Apologetics: ə-pŏl'ə-jĕt'ĭks from the Greek απоλоγία Def: The branch of theology that is concerned with defending or proving the truth of Christian doctrines.

But it's Only a Child...

Written By Esthermay Bentley-Goossen on 04 December 2006

Is it possible to get too caught up in the “story” of Jesus’ birth? Do people take the baby Jesus thing too far? People seem to revel in the “tender” side of God’s nature, putting aside thoughts of sin and righteousness. We dress up children in costumes and sing angelic-sounding songs. It’s almost too much to resist. Don’t misunderstand me. This aspect of Jesus’ story is important, even vital to understanding the Messiah. (Plus, my two darling children will be in cute costumes in a few weeks.) But the biblical focus on Jesus is not on His birth. The real focus is some thirty years later, at an execution scene. There was no tender moment at that place. Instead, the air was ripe with evil. The baby of the manger was murdered.

Birth brought God’s Son into the world and gave Him a body like us. John 1:14 says, “The Word became flesh and made His dwelling among us.” Why did God choose to send a child? Why didn’t Jesus just come to earth as a fully-grown adult? In fitting with the whole of Scripture and the entire plan of Redemption (Pastor Mark’s entire Advent sermon series addresses this), the idea was that Jesus be involved in human relationships. Jesus needed to know what it’s like to be human. And he does. While on earth, Jesus was hurt. He cried. He was hungry. He was angry. He was happy. He grew. And like us, He experienced human limitations. He bled. He got hungry. He needed sleep. And it’s probably safe to assume that, just as any other precious infant, the human part of baby Jesus needed constant care. As a toddler, He needed discipline; and as a child, direction. God used those formative years to prepare Jesus for His ministry and ultimately for death on a cross.

Let’s get caught up in the baby Jesus “story” for a minute, shall we? Imagine you had been walking down a street or sitting in a coffee shop in Bethlehem that evening and overheard someone say something about a King being in town? If someone had told you, “Follow this street to the alleyway and you’ll find Him in a manger,” wouldn’t you have hurried along toward that alley? I wonder how many people got there and, with disappointment in their hearts, said, “But it’s only a child.” Scripture does tell us that people were expecting the Savior to be a warrior. They were hoping for someone who would overtake the oppressive leaders of the time and they believed God would do it the way any man would… by force. How many people do you suppose breathed sighs of despair when they saw that God had sent a child instead.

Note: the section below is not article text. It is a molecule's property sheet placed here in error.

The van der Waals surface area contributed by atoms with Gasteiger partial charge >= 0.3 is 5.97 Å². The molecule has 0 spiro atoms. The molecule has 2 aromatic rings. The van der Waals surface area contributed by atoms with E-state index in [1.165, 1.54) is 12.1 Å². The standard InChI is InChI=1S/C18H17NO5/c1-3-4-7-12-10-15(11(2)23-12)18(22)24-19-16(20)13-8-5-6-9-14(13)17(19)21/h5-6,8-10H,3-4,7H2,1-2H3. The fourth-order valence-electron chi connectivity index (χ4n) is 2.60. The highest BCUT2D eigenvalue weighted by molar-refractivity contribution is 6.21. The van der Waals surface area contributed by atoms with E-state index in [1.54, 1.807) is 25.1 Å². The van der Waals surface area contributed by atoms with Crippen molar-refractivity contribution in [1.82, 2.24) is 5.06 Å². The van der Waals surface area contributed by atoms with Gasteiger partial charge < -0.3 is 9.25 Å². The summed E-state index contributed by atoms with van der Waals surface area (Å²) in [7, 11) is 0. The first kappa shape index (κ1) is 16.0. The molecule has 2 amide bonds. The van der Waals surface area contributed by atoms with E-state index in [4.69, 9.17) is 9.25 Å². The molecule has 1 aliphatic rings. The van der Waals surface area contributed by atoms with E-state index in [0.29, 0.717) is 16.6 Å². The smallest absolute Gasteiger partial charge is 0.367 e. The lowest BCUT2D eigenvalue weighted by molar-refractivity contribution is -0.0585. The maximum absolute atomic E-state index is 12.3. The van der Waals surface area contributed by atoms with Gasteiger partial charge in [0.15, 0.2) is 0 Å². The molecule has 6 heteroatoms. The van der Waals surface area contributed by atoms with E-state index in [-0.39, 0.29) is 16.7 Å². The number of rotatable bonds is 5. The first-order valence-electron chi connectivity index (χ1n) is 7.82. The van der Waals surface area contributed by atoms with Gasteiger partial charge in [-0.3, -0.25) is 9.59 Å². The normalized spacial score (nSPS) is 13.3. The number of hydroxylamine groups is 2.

As mothers, that’s hard to think about. Our children are the world to us and we’d do anything for them Most of us have sacrificed much to care for them, discipline them, direct them and form them into adults. But the child stage is so momentary. Children are like . . . plaster! I was working with plaster a few days ago. While fresh and wet, it can be shaped into almost anything. Over time (actually about 15 minutes), the plaster hardens, and shaping is much more difficult. (Okay, impossible.) We all have a part in shaping the plaster of the children in our lives. Their little hearts and minds are so pliable. We can teach them good or evil. We can teach them selfishness or compassion. I believe God was doing the same thing with His own Son. God brought Jesus into this world as a child so He could shape Jesus into the man He wanted His son to become. “And Jesus grew in wisdom and stature, and in favor with God and men.” (Luke 2:52) Jesus needed to grow in favor with God because the human part of Him had to be shaped into the character God had planned. That reality should help us realize just how crucial it is that we use our time wisely when it comes to our children and grandchildren. If God realized the importance of shaping His own child’s “plaster,” how can we do any different with our children?

Over the next weeks, many of us will be scouring crowded stores looking for the perfect toys and clothes and gadgets and…stuff. We will envision he excitement on our children’s andgrandchildren’s faces as they open their gifts. But beyond that, lets spend some time thinking about what’s going on inside their hearts – how their “plaster” is being shaped. Let’s remember a powerful yet often overlooked verse in Psalms: Children are a gift from God…” (Psalm 127:3)

Let’s never get to that point where, as some did some two thousand years ago, we say, “But, it’s only a child." Jesus came as a tiny, precious baby, yes. But God’s plan for Him was far more remarkable. He just needed his plaster shaped.

Esthermay Bentley-Goossen
(This article originally appeared in Windows - The monthly church-news & ministry newsletter of Crane Community Chapel.)http://cranechapel.org

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